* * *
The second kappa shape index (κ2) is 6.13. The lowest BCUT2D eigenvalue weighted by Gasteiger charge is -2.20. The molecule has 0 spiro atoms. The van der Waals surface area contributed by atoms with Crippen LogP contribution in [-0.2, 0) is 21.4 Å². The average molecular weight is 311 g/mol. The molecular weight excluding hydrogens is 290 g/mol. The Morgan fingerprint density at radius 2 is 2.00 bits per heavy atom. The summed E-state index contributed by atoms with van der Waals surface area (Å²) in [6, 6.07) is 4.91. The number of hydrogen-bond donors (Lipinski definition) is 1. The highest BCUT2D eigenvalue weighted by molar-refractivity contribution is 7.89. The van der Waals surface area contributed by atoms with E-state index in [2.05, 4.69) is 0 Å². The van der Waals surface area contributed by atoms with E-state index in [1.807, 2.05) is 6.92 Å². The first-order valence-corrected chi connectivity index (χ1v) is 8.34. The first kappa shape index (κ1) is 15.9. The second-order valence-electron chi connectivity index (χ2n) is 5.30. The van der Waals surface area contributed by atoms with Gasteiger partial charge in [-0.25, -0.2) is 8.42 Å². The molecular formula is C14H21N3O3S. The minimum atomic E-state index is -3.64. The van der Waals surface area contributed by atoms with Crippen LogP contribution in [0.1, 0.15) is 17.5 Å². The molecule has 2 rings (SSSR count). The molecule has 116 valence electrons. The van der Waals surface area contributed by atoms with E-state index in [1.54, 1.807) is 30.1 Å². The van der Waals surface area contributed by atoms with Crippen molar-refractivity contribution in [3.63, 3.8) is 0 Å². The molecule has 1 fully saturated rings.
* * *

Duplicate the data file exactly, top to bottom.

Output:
The second kappa shape index (κ2) is 6.13. The lowest BCUT2D eigenvalue weighted by Gasteiger charge is -2.20. The molecule has 0 spiro atoms. The van der Waals surface area contributed by atoms with Crippen LogP contribution in [-0.2, 0) is 21.4 Å². The average molecular weight is 311 g/mol. The molecular weight excluding hydrogens is 290 g/mol. The Morgan fingerprint density at radius 2 is 2.00 bits per heavy atom. The summed E-state index contributed by atoms with van der Waals surface area (Å²) in [6, 6.07) is 4.91. The number of hydrogen-bond donors (Lipinski definition) is 1. The highest BCUT2D eigenvalue weighted by molar-refractivity contribution is 7.89. The van der Waals surface area contributed by atoms with E-state index in [2.05, 4.69) is 0 Å². The van der Waals surface area contributed by atoms with E-state index in [1.807, 2.05) is 6.92 Å². The first-order valence-corrected chi connectivity index (χ1v) is 8.34. The first kappa shape index (κ1) is 15.9. The second-order valence-electron chi connectivity index (χ2n) is 5.30. The van der Waals surface area contributed by atoms with Gasteiger partial charge in [-0.25, -0.2) is 8.42 Å². The molecular formula is C14H21N3O3S. The minimum atomic E-state index is -3.64. The van der Waals surface area contributed by atoms with Crippen LogP contribution in [0.1, 0.15) is 17.5 Å². The molecule has 2 rings (SSSR count). The molecule has 116 valence electrons. The van der Waals surface area contributed by atoms with E-state index in [1.54, 1.807) is 30.1 Å². The van der Waals surface area contributed by atoms with Crippen molar-refractivity contribution in [3.63, 3.8) is 0 Å². The molecule has 1 fully saturated rings.